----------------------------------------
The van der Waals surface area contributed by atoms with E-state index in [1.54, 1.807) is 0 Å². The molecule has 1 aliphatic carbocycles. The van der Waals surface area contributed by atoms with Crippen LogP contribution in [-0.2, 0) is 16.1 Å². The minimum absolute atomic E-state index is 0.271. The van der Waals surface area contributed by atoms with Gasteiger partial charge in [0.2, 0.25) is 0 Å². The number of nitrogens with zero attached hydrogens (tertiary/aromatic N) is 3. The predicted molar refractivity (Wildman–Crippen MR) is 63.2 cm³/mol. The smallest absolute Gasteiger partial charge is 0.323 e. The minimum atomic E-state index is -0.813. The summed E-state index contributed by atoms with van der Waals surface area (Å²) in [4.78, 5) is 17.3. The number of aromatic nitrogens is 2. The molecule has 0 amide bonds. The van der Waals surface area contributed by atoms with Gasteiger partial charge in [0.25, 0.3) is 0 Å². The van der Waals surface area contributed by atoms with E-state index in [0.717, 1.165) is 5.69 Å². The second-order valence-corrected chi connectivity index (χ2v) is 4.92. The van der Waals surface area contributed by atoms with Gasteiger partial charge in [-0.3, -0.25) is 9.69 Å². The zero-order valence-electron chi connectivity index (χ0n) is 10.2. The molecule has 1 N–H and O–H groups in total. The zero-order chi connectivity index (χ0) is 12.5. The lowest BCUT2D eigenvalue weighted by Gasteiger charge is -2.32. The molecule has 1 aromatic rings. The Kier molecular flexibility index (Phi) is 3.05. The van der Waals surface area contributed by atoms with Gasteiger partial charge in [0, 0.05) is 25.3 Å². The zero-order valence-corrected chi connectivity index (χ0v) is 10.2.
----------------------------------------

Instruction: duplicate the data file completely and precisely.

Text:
The van der Waals surface area contributed by atoms with E-state index in [1.54, 1.807) is 0 Å². The molecule has 1 aliphatic carbocycles. The van der Waals surface area contributed by atoms with Crippen LogP contribution in [-0.2, 0) is 16.1 Å². The minimum absolute atomic E-state index is 0.271. The van der Waals surface area contributed by atoms with Gasteiger partial charge in [0.2, 0.25) is 0 Å². The number of nitrogens with zero attached hydrogens (tertiary/aromatic N) is 3. The predicted molar refractivity (Wildman–Crippen MR) is 63.2 cm³/mol. The smallest absolute Gasteiger partial charge is 0.323 e. The minimum atomic E-state index is -0.813. The summed E-state index contributed by atoms with van der Waals surface area (Å²) in [4.78, 5) is 17.3. The number of aromatic nitrogens is 2. The molecule has 0 amide bonds. The van der Waals surface area contributed by atoms with Gasteiger partial charge in [0.25, 0.3) is 0 Å². The van der Waals surface area contributed by atoms with E-state index in [0.717, 1.165) is 5.69 Å². The second-order valence-corrected chi connectivity index (χ2v) is 4.92. The van der Waals surface area contributed by atoms with Gasteiger partial charge in [-0.3, -0.25) is 9.69 Å². The zero-order valence-electron chi connectivity index (χ0n) is 10.2. The molecule has 1 N–H and O–H groups in total. The zero-order chi connectivity index (χ0) is 12.5. The lowest BCUT2D eigenvalue weighted by Gasteiger charge is -2.32. The molecule has 1 aromatic rings. The Kier molecular flexibility index (Phi) is 3.05. The van der Waals surface area contributed by atoms with Gasteiger partial charge in [0, 0.05) is 25.3 Å². The zero-order valence-corrected chi connectivity index (χ0v) is 10.2.